All in all, we don’t have it too bad in Connecticut. There are specific areas where you can not carry, and they are spelled out in legislation. It should be noted there are some towns – including New Britain and New London – who have town ordinances that ban you from carrying concealed, yet interestingly they do not ban open carry, which again is legal in Connecticut.

You can not carry in or on the real property comprising a public or private elementary or secondary school, or at a school sponsored activity. (CGS §53a-217b) Note that public and private colleges and universities are not mentioned.

Although I can not site the statutes, (sorry) I believe it is also against the law to carry within the State Capital or where the General Assembly is meeting or at a legislative public hearing. I’m not sure about state forests either. There may be other town or city ordinances concerning carrying in parks.

Federal law states you can not carry in federal facility including post offices, but you can now definitely carry in federal parks, just not the federal facility buildings I would assume.

Of course, if you visit any private residence or business, they do have the right to ban firearms and they can ask you to leave. Carrying in a private residence or business is certainly not illegal, but if you are asked to leave and do not leave, you are subject to a trespass arrest.

Ongoing Myth: You will be charged with breach of peace if you carry openly in Connecticut.

It’s certainly true law enforcement can charge you with breach of peace, but that certainly does not mean you are guilty of it. As a matter of fact, the breach law in Connecticut is very clear and I went into detail about the subject in a Feb. 2008 post. An excerpt…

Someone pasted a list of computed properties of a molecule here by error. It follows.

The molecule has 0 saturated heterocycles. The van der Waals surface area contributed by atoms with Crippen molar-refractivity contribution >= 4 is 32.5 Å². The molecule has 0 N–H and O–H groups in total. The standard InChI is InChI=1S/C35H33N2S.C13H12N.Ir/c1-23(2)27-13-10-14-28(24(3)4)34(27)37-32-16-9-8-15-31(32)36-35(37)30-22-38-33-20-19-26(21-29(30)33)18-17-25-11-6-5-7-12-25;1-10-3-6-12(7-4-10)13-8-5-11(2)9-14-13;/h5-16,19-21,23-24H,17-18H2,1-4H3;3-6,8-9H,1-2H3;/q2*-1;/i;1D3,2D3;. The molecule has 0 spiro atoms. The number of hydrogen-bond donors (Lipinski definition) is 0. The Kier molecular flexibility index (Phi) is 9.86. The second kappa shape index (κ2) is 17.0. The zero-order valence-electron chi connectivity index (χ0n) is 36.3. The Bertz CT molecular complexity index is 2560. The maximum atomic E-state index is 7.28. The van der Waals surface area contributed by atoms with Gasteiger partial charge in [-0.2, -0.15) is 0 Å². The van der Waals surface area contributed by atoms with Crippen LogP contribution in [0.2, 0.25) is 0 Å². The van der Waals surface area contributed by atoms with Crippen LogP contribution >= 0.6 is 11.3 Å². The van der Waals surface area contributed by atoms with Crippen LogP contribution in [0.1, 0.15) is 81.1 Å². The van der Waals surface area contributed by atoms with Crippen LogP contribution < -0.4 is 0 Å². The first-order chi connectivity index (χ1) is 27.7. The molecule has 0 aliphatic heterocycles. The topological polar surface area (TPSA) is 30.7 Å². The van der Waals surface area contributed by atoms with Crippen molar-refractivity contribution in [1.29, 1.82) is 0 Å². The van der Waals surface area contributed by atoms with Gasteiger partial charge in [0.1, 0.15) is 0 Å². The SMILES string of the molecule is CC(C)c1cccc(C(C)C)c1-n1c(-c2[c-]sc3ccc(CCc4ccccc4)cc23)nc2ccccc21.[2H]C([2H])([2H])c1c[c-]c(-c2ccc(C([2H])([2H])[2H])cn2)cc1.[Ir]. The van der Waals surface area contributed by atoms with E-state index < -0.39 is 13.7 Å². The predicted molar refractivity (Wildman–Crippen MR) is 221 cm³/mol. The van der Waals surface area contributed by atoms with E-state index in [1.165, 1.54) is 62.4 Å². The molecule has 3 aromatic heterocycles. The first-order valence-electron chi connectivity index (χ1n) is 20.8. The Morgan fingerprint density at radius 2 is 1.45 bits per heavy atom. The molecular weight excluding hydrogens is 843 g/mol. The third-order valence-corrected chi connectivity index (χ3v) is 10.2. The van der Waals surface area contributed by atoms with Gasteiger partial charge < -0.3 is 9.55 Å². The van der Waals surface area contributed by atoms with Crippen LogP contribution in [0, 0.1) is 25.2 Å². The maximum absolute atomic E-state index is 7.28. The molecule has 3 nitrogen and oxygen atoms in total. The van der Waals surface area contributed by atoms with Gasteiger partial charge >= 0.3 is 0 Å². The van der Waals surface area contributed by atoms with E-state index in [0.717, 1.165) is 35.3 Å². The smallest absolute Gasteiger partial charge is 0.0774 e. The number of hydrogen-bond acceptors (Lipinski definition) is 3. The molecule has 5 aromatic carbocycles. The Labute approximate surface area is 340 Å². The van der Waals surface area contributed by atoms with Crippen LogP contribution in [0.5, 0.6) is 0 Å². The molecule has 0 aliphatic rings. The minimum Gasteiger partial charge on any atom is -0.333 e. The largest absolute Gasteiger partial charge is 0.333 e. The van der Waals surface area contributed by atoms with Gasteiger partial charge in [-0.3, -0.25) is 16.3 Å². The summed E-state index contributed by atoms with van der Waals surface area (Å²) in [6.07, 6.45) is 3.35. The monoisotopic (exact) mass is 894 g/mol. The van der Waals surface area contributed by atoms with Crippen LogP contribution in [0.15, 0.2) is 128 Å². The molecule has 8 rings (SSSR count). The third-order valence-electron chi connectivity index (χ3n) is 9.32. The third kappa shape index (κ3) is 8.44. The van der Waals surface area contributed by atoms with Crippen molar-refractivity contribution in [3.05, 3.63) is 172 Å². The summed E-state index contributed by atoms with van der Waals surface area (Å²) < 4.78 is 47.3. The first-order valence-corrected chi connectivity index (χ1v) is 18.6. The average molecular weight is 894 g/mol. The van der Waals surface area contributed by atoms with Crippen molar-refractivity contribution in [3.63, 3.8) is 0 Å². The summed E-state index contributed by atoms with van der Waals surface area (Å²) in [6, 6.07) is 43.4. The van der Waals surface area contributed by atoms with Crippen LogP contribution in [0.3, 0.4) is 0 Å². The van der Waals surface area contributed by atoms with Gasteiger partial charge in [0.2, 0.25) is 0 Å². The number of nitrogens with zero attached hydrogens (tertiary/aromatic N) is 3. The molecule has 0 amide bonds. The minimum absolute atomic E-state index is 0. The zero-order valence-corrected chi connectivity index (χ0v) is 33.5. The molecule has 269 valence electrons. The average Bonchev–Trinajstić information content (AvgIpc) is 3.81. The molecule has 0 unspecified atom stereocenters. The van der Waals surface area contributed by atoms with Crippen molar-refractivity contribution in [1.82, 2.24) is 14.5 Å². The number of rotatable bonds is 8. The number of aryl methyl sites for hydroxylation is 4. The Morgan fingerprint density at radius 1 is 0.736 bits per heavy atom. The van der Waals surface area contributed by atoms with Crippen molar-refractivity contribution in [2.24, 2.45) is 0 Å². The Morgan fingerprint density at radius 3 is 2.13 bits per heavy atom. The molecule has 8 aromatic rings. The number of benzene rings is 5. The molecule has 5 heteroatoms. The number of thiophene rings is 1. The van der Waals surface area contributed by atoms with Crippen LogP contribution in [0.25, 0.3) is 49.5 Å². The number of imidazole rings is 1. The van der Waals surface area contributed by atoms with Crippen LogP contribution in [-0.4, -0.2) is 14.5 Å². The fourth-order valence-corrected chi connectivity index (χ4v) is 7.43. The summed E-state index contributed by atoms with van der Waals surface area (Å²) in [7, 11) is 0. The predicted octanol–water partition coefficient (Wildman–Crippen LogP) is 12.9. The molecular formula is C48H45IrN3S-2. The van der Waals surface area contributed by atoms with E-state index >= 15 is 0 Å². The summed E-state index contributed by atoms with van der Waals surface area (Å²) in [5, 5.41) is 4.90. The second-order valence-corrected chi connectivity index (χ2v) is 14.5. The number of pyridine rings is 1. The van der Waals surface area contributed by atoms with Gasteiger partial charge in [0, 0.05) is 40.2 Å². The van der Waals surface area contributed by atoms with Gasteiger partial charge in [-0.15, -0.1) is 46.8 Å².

Here is the class B misdemeanor version (Connecticut statutes):

Sec. 53a-181. Breach of the peace in the second degree: Class B misdemeanor. (a) A person is guilty of breach of the peace in the second degree when, with intent to cause inconvenience, annoyance or alarm, or recklessly creating a risk thereof, such person: (1) Engages in fighting or in violent, tumultuous or threatening behavior in a public place; or (2) assaults or strikes another; or (3) threatens to commit any crime against another person or such other person’s property; or (4) publicly exhibits, distributes, posts up or advertises any offensive, indecent or abusive matter concerning any person; or (5) in a public place, uses abusive or obscene language or makes an obscene gesture; or (6) creates a public and hazardous or physically offensive condition by any act which such person is not licensed or privileged to do. For purposes of this section, “public place” means any area that is used or held out for use by the public whether owned or operated by public or private interests.

With reference to the above, can someone let me know where inadvertently exposing your pistol [or open carry] would cause a breach of peace?

All breach charges in Connecticut that I know of were thrown out of court. You can also read the statutes for creating a public disturbance CGS §53a-181a, and disorderly conduct CGS §53a-182 and you will not find any reference to open carry. Again, I’m not a lawyer and I’m not going to go into specific cases.

You can find additional information about this subject around the net, including the Connecticut Citizen Defense League website and the Connecticut section of the OpenCarry.org forums. Add your references in the comments section below.

This post deals almost exclusively content concerning carrying pistols. If you found it interesting and want to learn more, check out my post concerning the feel good Connecticut assault weapons ban that is totally irrational.

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17 Responses to "Yes, you can open carry a pistol in Connecticut"

  1. Dimsdale says:

    We have to carry concealed in MA because the liberals will absolutely freak if they see someone wearing one on the street.  Or Home Depot….

  2. TomL says:

    Thanks for this follow up. I need to go argue debate with someone now

  3. Steve M says: